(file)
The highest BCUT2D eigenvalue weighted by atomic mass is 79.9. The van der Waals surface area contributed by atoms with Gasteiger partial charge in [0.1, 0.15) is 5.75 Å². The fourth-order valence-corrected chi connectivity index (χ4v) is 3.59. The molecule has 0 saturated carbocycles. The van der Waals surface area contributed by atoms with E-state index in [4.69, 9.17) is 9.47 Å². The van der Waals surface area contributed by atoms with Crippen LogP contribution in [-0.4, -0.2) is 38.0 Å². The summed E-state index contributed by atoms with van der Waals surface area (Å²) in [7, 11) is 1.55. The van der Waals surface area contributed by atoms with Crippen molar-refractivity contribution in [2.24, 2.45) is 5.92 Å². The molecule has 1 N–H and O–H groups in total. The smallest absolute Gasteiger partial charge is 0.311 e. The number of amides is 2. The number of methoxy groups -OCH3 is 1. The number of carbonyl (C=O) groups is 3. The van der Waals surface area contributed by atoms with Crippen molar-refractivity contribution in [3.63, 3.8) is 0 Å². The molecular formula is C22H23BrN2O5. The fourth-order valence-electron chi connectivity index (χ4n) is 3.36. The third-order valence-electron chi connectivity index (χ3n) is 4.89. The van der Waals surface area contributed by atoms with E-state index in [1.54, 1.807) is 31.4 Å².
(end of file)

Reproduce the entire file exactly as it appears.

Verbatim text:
The highest BCUT2D eigenvalue weighted by atomic mass is 79.9. The van der Waals surface area contributed by atoms with Gasteiger partial charge in [0.1, 0.15) is 5.75 Å². The fourth-order valence-corrected chi connectivity index (χ4v) is 3.59. The molecule has 0 saturated carbocycles. The van der Waals surface area contributed by atoms with E-state index in [4.69, 9.17) is 9.47 Å². The van der Waals surface area contributed by atoms with Crippen LogP contribution in [-0.4, -0.2) is 38.0 Å². The summed E-state index contributed by atoms with van der Waals surface area (Å²) in [7, 11) is 1.55. The van der Waals surface area contributed by atoms with Crippen molar-refractivity contribution in [2.24, 2.45) is 5.92 Å². The molecule has 1 N–H and O–H groups in total. The smallest absolute Gasteiger partial charge is 0.311 e. The number of amides is 2. The number of methoxy groups -OCH3 is 1. The number of carbonyl (C=O) groups is 3. The van der Waals surface area contributed by atoms with Crippen molar-refractivity contribution in [3.63, 3.8) is 0 Å². The molecular formula is C22H23BrN2O5. The fourth-order valence-electron chi connectivity index (χ4n) is 3.36. The third-order valence-electron chi connectivity index (χ3n) is 4.89. The van der Waals surface area contributed by atoms with E-state index in [1.54, 1.807) is 31.4 Å².